How to achieve a perfectly-seared scallop...
Scallops are by far one of my favorite foods. Buttery and sweet in nature, a scallop can be comparable to a stunning woman: natural "makeup" applied to enhance it's beauty... but not overly "done-up" or manipulated.
First, scallops have a muscle that is used to attach to their shell. This must be removed before cooking, as the muscle - though small in nature - is tough and rubbery. When purchasing scallops from a market, often the muscle has been removed. If not, simply find the excess "tab" of skin and pull away gently. Discard, as the small segment (usually about an inch in size - depending on the size of the scallop) cannot be used or cooked. Pat the scallops dry with a paper towel.
Sprinkle both sides of the scallop with sea salt, a pinch of cayenne pepper and a splash of lemon juice. The acid in the lemon will help to brighten and enhance the scallop... but will not leave the scallop exuding a lemon-flavor. The purpose is simply to aid in bringing fourth the natural sweetness of the scallop.
In a sauté pan - preferable cast iron - heat ghee (clarified butter) and a touch of almond/hazelnut/walnut butter on high heat. I prefer ghee to regular butter, as it is richer in flavor and less likely to burn. I combine a small drizzle of oil in order to prevent the ghee from burning. How much? Allow the bottom of the sauté pan to be lightly coated in the ghee/butter combination. Too much and the scallops will boil, as opposed to searing... too little and the scallops will stick to the bottom of the pan. Once the ghee beings to boil and change to light brown ("beurre noisette"), then place the scallops in the high-heated pan. They should begin to sizzle immediately...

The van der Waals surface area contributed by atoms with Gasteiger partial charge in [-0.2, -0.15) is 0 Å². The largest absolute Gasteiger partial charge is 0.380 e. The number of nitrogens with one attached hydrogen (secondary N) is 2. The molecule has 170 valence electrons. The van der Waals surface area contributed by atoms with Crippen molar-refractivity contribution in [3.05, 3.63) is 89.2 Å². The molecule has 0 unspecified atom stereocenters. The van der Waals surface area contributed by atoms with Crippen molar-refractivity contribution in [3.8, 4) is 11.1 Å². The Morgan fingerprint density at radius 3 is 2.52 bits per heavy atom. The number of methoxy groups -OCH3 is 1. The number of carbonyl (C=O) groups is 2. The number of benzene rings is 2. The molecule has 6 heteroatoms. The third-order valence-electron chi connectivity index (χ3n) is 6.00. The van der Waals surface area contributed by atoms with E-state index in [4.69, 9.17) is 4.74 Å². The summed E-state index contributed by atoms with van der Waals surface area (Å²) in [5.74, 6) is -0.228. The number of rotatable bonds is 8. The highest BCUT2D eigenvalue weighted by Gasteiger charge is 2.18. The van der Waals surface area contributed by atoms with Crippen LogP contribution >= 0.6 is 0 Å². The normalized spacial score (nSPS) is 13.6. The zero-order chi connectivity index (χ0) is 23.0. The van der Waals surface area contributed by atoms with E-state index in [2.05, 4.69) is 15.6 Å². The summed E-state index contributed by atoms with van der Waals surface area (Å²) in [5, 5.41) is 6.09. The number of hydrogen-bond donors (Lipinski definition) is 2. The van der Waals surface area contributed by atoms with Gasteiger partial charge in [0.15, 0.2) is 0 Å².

It will sound as if the scallops are applauding you...#patyourselfontheback
Do not touch the scallops after placing on the heated pan. Allow them to sear on their own terms. For medium-sized scallops, I generally allow them to sear for about 2 minutes and 30 seconds... then flip. Before flipping, gently wiggle the pan to loosen the scallops... then flip with tongs. On the second side, again - do not touch... but allow to cook for about 1-2 minutes. At this point, I will generally turn the heat off and allow the scallops to remain on the hot sauté pan for another 30 seconds - 1 minute.
This technique will allow you to achieve a golden, crispy outer skin, while leaving the inside creamy and tender. Lightly poke the scallops with the tip of your finger... if it is mushy, it needs to be cooked for an additional minute or two... it should posses a bit of resistance and bounce.
I tend to pair my scallops with vegetables or purees, as opposed to heavy pastas. Why? Since scallops are soft in texture, I like to compose the dish with a crunchy element as well. Mushrooms, asparagus, "cucumber noodles," zucchini... allow the scallop to be the star of the show. Since I had roasted butternut squash/parsnip/rutabaga puree left over from yesterday, as well as roasted butternut squash, I simply paired these root vegetables with the scallops... as well as reduced balsamic vinaigrette. A few slices of a granny-smith apple helped to provide a natural sweetness to balance the butternut squash.
"Know how to garnish food so that it is more appealing to the eye and even more flavorful than before." - Marilyn vos Savant
Love y'all dearly!!